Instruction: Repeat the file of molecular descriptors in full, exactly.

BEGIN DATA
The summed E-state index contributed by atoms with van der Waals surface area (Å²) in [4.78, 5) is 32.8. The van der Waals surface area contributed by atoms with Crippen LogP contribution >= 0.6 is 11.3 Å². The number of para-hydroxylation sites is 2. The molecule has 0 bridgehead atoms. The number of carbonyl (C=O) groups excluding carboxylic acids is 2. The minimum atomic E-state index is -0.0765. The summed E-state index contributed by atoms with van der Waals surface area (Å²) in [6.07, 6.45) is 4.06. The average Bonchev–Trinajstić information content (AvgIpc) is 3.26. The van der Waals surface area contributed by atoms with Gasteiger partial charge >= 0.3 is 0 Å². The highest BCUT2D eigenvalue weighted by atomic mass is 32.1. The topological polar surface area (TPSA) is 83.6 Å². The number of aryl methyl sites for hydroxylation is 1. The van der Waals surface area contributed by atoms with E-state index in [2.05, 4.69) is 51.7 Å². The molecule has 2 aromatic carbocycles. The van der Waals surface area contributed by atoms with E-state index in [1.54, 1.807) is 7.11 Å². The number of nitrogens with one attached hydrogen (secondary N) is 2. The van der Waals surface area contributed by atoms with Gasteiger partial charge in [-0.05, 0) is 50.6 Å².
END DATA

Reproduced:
The summed E-state index contributed by atoms with van der Waals surface area (Å²) in [4.78, 5) is 32.8. The van der Waals surface area contributed by atoms with Crippen LogP contribution >= 0.6 is 11.3 Å². The number of para-hydroxylation sites is 2. The molecule has 0 bridgehead atoms. The number of carbonyl (C=O) groups excluding carboxylic acids is 2. The minimum atomic E-state index is -0.0765. The summed E-state index contributed by atoms with van der Waals surface area (Å²) in [6.07, 6.45) is 4.06. The average Bonchev–Trinajstić information content (AvgIpc) is 3.26. The van der Waals surface area contributed by atoms with Gasteiger partial charge >= 0.3 is 0 Å². The highest BCUT2D eigenvalue weighted by atomic mass is 32.1. The topological polar surface area (TPSA) is 83.6 Å². The number of aryl methyl sites for hydroxylation is 1. The van der Waals surface area contributed by atoms with E-state index in [2.05, 4.69) is 51.7 Å². The molecule has 2 aromatic carbocycles. The van der Waals surface area contributed by atoms with E-state index in [1.54, 1.807) is 7.11 Å². The number of nitrogens with one attached hydrogen (secondary N) is 2. The van der Waals surface area contributed by atoms with Gasteiger partial charge in [-0.05, 0) is 50.6 Å².